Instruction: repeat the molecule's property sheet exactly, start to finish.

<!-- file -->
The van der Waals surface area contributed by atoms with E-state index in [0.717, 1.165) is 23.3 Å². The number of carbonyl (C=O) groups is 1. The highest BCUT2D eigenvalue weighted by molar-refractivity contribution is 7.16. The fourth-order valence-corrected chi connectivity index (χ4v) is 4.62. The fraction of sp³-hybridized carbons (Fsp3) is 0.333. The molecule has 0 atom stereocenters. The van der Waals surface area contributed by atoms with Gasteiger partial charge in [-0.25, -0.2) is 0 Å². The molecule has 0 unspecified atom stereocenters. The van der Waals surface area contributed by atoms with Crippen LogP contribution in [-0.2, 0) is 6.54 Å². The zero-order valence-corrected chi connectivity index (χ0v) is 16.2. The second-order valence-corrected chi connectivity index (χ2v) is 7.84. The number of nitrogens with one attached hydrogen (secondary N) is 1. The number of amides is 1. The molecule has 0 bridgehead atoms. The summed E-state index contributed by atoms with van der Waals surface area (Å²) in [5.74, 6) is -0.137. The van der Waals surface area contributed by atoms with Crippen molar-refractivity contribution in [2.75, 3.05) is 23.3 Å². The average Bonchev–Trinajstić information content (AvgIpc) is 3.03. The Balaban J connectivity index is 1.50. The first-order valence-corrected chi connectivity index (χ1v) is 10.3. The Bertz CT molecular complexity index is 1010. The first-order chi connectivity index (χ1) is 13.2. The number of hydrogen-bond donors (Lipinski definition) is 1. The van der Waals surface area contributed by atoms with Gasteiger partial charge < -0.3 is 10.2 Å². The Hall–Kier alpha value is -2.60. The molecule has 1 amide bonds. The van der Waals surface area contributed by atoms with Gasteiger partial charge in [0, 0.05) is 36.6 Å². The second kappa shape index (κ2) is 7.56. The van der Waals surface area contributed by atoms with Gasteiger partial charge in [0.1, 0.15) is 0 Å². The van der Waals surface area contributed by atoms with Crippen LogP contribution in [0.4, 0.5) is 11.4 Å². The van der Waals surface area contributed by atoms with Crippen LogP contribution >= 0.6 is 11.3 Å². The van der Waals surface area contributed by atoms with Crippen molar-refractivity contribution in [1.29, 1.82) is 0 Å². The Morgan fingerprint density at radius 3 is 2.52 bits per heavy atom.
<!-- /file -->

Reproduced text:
The van der Waals surface area contributed by atoms with E-state index in [0.717, 1.165) is 23.3 Å². The number of carbonyl (C=O) groups is 1. The highest BCUT2D eigenvalue weighted by molar-refractivity contribution is 7.16. The fourth-order valence-corrected chi connectivity index (χ4v) is 4.62. The fraction of sp³-hybridized carbons (Fsp3) is 0.333. The molecule has 0 atom stereocenters. The van der Waals surface area contributed by atoms with Gasteiger partial charge in [-0.25, -0.2) is 0 Å². The molecule has 0 unspecified atom stereocenters. The van der Waals surface area contributed by atoms with Crippen LogP contribution in [-0.2, 0) is 6.54 Å². The zero-order valence-corrected chi connectivity index (χ0v) is 16.2. The second-order valence-corrected chi connectivity index (χ2v) is 7.84. The number of nitrogens with one attached hydrogen (secondary N) is 1. The number of amides is 1. The molecule has 0 bridgehead atoms. The summed E-state index contributed by atoms with van der Waals surface area (Å²) in [5.74, 6) is -0.137. The van der Waals surface area contributed by atoms with Crippen molar-refractivity contribution in [2.75, 3.05) is 23.3 Å². The average Bonchev–Trinajstić information content (AvgIpc) is 3.03. The Balaban J connectivity index is 1.50. The first-order valence-corrected chi connectivity index (χ1v) is 10.3. The Bertz CT molecular complexity index is 1010. The first-order chi connectivity index (χ1) is 13.2. The number of hydrogen-bond donors (Lipinski definition) is 1. The van der Waals surface area contributed by atoms with Gasteiger partial charge < -0.3 is 10.2 Å². The Hall–Kier alpha value is -2.60. The molecule has 1 amide bonds. The van der Waals surface area contributed by atoms with Gasteiger partial charge in [0, 0.05) is 36.6 Å². The second kappa shape index (κ2) is 7.56. The van der Waals surface area contributed by atoms with Gasteiger partial charge in [0.1, 0.15) is 0 Å². The van der Waals surface area contributed by atoms with Crippen LogP contribution in [0.4, 0.5) is 11.4 Å². The van der Waals surface area contributed by atoms with Crippen LogP contribution >= 0.6 is 11.3 Å². The van der Waals surface area contributed by atoms with Crippen molar-refractivity contribution in [1.29, 1.82) is 0 Å². The Morgan fingerprint density at radius 3 is 2.52 bits per heavy atom.